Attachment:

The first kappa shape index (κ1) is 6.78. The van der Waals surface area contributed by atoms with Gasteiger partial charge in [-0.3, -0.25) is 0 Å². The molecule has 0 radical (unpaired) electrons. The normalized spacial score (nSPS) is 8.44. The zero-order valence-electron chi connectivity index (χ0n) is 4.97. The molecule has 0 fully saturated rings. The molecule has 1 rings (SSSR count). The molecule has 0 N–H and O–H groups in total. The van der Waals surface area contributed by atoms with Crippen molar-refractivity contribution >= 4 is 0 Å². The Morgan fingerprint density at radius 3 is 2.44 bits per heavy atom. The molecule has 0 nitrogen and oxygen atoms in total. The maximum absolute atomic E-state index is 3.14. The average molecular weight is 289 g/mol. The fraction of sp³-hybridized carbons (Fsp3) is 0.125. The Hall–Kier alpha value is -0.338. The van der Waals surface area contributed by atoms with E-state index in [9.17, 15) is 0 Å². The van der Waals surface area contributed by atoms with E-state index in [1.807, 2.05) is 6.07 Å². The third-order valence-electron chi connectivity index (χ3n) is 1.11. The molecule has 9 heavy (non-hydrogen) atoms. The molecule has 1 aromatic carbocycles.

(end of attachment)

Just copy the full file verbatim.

The first kappa shape index (κ1) is 6.78. The van der Waals surface area contributed by atoms with Gasteiger partial charge in [-0.3, -0.25) is 0 Å². The molecule has 0 radical (unpaired) electrons. The normalized spacial score (nSPS) is 8.44. The zero-order valence-electron chi connectivity index (χ0n) is 4.97. The molecule has 0 fully saturated rings. The molecule has 1 rings (SSSR count). The molecule has 0 N–H and O–H groups in total. The van der Waals surface area contributed by atoms with Crippen molar-refractivity contribution >= 4 is 0 Å². The Morgan fingerprint density at radius 3 is 2.44 bits per heavy atom. The molecule has 0 nitrogen and oxygen atoms in total. The maximum absolute atomic E-state index is 3.14. The average molecular weight is 289 g/mol. The fraction of sp³-hybridized carbons (Fsp3) is 0.125. The Hall–Kier alpha value is -0.338. The van der Waals surface area contributed by atoms with E-state index in [9.17, 15) is 0 Å². The van der Waals surface area contributed by atoms with E-state index in [1.807, 2.05) is 6.07 Å². The third-order valence-electron chi connectivity index (χ3n) is 1.11. The molecule has 9 heavy (non-hydrogen) atoms. The molecule has 1 aromatic carbocycles.